Final Case Study for the National Scenic Byways Study the Impact of Bicycling on Scenic Highways: Planning Requirements That Affect Bicycle Use and Safety on Scenic Highways
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Final Case Study for the National Scenic Byways Study the Impact of Bicycling on Scenic Highways: Planning Requirements That Affect Bicycle Use and Safety on Scenic Highways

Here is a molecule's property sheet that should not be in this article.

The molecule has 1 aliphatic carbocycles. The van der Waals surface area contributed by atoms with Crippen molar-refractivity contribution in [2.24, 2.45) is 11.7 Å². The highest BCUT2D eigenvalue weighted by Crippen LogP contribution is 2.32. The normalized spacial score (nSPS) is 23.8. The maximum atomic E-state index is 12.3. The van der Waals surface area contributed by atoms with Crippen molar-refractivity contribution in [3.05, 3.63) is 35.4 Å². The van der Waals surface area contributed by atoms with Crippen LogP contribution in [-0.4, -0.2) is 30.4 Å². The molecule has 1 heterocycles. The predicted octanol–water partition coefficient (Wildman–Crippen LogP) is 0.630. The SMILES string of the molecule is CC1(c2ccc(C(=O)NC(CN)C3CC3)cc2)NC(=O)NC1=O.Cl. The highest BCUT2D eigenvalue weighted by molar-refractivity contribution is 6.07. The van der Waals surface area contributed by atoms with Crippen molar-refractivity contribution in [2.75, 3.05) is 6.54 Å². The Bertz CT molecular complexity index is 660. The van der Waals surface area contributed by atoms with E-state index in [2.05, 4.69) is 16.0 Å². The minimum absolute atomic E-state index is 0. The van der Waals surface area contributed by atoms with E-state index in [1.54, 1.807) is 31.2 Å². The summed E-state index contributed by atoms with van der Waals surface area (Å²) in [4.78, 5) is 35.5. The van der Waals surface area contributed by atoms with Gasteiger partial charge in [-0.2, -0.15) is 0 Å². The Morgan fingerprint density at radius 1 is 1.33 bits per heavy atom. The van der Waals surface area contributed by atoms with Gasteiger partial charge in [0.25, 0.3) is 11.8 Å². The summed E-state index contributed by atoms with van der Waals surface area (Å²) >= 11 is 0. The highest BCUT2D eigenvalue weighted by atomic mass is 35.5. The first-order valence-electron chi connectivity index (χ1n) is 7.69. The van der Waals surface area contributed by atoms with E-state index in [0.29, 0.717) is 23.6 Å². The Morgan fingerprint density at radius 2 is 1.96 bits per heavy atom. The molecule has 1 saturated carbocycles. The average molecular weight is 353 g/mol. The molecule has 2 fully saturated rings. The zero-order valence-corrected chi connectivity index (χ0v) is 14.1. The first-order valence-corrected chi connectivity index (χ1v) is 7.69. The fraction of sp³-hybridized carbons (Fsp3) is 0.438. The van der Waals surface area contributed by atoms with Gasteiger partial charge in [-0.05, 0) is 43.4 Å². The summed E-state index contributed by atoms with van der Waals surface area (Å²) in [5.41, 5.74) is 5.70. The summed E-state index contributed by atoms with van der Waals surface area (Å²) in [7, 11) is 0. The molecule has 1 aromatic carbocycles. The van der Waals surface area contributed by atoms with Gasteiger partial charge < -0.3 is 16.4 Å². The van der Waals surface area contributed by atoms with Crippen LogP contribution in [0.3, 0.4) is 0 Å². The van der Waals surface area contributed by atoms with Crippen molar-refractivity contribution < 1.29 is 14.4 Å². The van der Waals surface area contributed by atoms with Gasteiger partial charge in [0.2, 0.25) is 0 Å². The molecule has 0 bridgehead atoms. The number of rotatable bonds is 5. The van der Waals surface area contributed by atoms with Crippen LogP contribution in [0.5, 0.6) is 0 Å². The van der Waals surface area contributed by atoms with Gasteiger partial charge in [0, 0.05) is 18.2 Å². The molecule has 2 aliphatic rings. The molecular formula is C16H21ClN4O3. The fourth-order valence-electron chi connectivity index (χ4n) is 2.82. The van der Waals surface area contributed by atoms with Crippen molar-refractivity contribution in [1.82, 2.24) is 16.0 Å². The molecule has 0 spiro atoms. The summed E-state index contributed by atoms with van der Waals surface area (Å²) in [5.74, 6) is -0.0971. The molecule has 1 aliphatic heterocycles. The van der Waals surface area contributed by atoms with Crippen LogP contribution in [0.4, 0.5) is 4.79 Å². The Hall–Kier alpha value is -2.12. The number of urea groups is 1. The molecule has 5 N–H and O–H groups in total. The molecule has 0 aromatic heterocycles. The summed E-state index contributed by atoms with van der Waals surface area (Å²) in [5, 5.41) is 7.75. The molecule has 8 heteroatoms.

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    The popularity of bicycling in the United States continues to grow as people enjoy the freedom, exercise and pleasure of riding quiet rural roads and other safe places to ride. Most states have excellent and extensive networks of "backcountry" roads well suited to bicycling. Typically they are reasonably well-maintained roads with little traffic, great scenery adequate pavement widths and unspoiled, quiet surroundings: scenic highways! The development of state and national scenic highway programs could improve these routes and could result in the signing of thousands of miles of unexplored state and federal roads. It cannot be assumed, however, bicyclists will universally welcome the development of such programs. Bicyclists may be less than eager to share roads they currently enjoy with more traffic, especially large recreational vehicles. Greater exposure to traffic may make these roads less attractive to bicyclists and may increase the rate and incidence of bicycle-vehicle collisions. In turn, this may create the perception that bicyclists are a "safety problem" on scenic highways. This study, therefore, starts with the premise that the potential impact of increased bicycle use on scenic highways is of minor significance compared to the potential impact of scenic highway designation on bicyclists. Without some attempt to mitigate the consequences of the additional traffic scenic highways are likely to generate, bicyclists may lose many of their favorite routes. There is also anxiety that a scenic highways program could result in the destruction of the qualities that make the route scenic. In order to prevent this, some basic guidelines are recommended: a) The federal government role in scenic highways should be limited to technical assistance. Funding should only be available for planning and enhancement measures, such as signing and publicity. b) Scenic Highways programs should not be construction programs. Priority must be placed on scenic corridor preservation. c) Scenic Highways are recreational facilities, not transportation corridors. The design and character of the road, together with supporting literature, maps and signing should make this clear to users. i Further, the following criteria are used to determine the suitability and desirability of routes for bicyclists: a) A combined width for the right lane and shoulder of between 14 and 16 feet will enable motorists and bicyclists operate without conflict, provided traffic volumes and speeds are not too high. b) Frequent pavement maintenance, especially those areas where bicyclists ride, is essential. Driver alerting devices such as rumble strips should be restricted as they make the road unridable. c) As motor vehicle traffic volumes increase so does the need for more space in which bicyclists may operate. d) Traffic speeds should be restricted to 35 mph on the great majority of scenic highways. Exceptions should exist for routes that have a major transportation function. e) If design and geometrics make a route unsuitable for Recreational Vehicles either the route should not be designated, or RVs should be restricted. f) Bicyclists should be able to use tunnels, bridges and other potential barriers along scenic highways. Many creative solutions exist to facilitate continued access for bicyclists. g) Maps and informational materials should provide information to potential users of scenic highways on the quality and type of road they are considering using. If these criteria and guidelines are followed many of the concerns of bicyclists can be allayed. Wherever possible, representatives of the bicycle community should be involved in the development of scenic highways programs, and the needs of bicyclists must be integrated into the thinking of those managing the scenic highways programs.
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